Quezon City Councilor Winnie Castelo is urging concerned government agencies, including local government units, to ensure permanent access to the newly opened Katipunan Avenue Extension.
He reacted to complaints from his constituents that the affluent Loyola Grand Villas village closed its section of the Katipunan road extension during the Philippine Drug Enforcement Agency-Quezon City police district shootout along Commonwealth Avenue last Feb. 24.
He said traffic enforcers closed the Fairview-Batasan Hills-bound lanes of Commonwealth Avenue in Batasan Hills at the height of the Feb. 24 shootout and in the aftermath of the ensuing investigation, stalling traffic for hours.
Katipunan Avenue Extension is a bypass road from Katipunan Avenue to Barangay Batasan Hills, Marikina City and San Mateo in Rizal.
The national government built the extension road to ease traffic congestion along Katipunan and Commonwealth Avenues.
The extension road traverses the upscale Loyola Grand Villas, Vista Real, Capitol Homes and North View subdivisions.
“Hundreds of vehicle owners trapped in the gridlock tried using Katipunan Avenue Extension as an alternate road. But to their surprise and dismay, Loyola Grand Villas padlocked its section of the bypass road, causing tremendous inconvenience and suffering to motorists,” Castelo said.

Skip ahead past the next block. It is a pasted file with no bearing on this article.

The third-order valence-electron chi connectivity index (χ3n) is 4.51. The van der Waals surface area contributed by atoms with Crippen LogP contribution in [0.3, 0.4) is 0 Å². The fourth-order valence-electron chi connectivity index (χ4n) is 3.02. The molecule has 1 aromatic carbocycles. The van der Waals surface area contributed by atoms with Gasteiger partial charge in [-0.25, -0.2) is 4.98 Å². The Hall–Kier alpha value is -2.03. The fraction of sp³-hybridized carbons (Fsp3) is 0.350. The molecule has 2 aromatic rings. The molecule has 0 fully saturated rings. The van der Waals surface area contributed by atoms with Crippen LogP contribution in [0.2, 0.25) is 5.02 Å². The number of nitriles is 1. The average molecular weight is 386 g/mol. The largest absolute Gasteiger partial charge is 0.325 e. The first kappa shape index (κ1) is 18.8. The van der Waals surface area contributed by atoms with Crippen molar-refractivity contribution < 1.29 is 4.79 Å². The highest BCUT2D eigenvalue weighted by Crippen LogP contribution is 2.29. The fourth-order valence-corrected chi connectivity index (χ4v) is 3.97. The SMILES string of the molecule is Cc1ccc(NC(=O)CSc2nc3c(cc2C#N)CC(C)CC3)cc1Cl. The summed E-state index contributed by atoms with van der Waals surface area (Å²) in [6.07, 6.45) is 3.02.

The residents of Batasan Hills, particularly Vista Real Classica, Capitol Homes, Tivoli, Vista Real Executive and other subdivisions are badly affected by the road closure.
The District 2 councilor urged authorities “to ensure permanent, total and unrestricted use by the public of Katipunan Avenue Extension, including sections that are inside private subdivisions like Loyola Grand Villas.”
“Private villages cannot shut down a public thoroughfare, which has to be accessible to the public at all times. These villages cannot choose to open the road only when it benefits them,” he said.
He called on the Department of Public Works and Highways that built the bypass road, Marikina City where Loyola Grand Villas is located, and regulators of subdivisions, such as the Housing and Land Use Regulatory Board, to step into the matter.